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A HISTORY

OF

THE EVANGELICAL PARTY

IN

The Church of England

BY

G. R. BALLEINE, M.A.

VICAR OF ST. JAMES'S, BERMONDSEY

"THE LORD HATH SO DONE HIS MARVELLOUS WORKS THAT

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PREFACE

PARTY has been defined1 as "a section of a larger

society, united to carry out the objects of the whole body on principles and by methods peculiar to itself." It is in this sense that the word can be used of the Evangelicals. They have never been a party of the parliamentary type, drilled and disciplined to respond promptly to the crack of the whip. Though they have shown almost a genius for organizationthe great Missionary Societies are evidence of thisthey have always refused to use this power merely for party purposes. Every attempt to create a counterpart to the English Church Union has failed, Wesley's sneer,2 "They are a rope of sand, and such they will continue," has been quoted against them in every generation. Nevertheless they have worked together for a century and a half, a distinct group within the larger Society of the Church, with methods and principles more or less peculiar to themselves, but with no object, except that for which the whole Church exists, the salvation of souls and the training of citizens for the Kingdom of Christ.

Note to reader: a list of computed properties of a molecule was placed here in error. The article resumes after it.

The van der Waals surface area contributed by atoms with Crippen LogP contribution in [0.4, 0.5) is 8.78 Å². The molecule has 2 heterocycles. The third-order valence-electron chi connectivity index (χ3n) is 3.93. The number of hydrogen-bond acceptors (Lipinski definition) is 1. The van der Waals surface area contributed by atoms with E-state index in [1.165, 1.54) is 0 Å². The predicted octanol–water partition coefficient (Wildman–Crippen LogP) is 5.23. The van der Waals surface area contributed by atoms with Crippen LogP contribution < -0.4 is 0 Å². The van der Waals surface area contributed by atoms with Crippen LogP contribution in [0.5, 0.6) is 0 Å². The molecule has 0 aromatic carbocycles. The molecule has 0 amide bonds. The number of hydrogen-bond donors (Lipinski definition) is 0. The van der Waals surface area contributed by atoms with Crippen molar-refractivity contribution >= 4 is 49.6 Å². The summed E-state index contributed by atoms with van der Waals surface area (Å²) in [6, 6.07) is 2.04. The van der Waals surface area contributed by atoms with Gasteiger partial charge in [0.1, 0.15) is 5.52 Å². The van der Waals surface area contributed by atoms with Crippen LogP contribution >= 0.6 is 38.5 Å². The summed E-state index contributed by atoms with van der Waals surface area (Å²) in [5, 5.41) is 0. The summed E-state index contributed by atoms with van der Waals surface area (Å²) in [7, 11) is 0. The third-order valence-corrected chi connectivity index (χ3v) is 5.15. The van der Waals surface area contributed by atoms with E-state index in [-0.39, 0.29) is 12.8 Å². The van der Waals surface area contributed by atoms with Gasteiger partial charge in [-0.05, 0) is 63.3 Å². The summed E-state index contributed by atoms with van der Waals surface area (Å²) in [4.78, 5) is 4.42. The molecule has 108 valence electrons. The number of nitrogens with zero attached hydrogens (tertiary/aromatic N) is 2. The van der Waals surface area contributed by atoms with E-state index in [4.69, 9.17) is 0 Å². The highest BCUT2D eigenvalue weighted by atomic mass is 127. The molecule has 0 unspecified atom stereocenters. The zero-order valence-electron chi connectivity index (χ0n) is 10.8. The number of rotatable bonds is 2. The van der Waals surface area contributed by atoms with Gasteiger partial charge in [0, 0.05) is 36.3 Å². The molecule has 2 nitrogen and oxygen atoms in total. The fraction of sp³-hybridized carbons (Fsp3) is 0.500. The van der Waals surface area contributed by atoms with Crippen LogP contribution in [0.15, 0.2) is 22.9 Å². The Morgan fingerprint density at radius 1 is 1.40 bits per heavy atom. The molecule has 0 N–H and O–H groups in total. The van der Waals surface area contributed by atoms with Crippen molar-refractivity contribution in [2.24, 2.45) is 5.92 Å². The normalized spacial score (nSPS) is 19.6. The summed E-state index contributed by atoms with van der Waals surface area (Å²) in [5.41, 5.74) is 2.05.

1 Fraser's Magazine, January, 1878, p. 22.

2 Paper read by Wesley to Conference, 1769. Printed by Tyerman, III, 49.

In the following pages I have attempted to sketch the gradual growth of this party, and the development of its work at home and abroad. No one can write on such a subject without owing a heavy debt to previous workers in the field, especially to Mr. Luke Tyerman for his exhaustive studies of the literature of the Methodist movement, to Canon Overton for his researches into the Church life of the eighteenth century, and to Mr. Eugene Stock, whose masterly History of the Church Missionary Society contains many valuable chapters on the work at home. To these names I must add that of the Rev. Charles Hole, whose unpublished manuscripts are now in the C.M.S. Library. My own book was practically complete before I learned of their existence, but I have found their scholarly accuracy invaluable in the work of revision. I have gladly availed myself of help from all modern sources, but at the same time I have tried to base every statement strictly on contemporary evidence. More than a thousand eighteenth-century biographies and pamphlets have been studied. Constant journeys on the underground railway have given a quiet opportunity for reading all the seventy-five volumes of the Christian Observer. The back numbers of the Record and Guardian have grown very familiar, and Bristol, Manchester, and Liverpool newspapers have been frequently consulted. Whatever faults or defects may be found in the book, I venture to claim two points at least in its favour: it is the work of one who is entirely in sympathy with his subject

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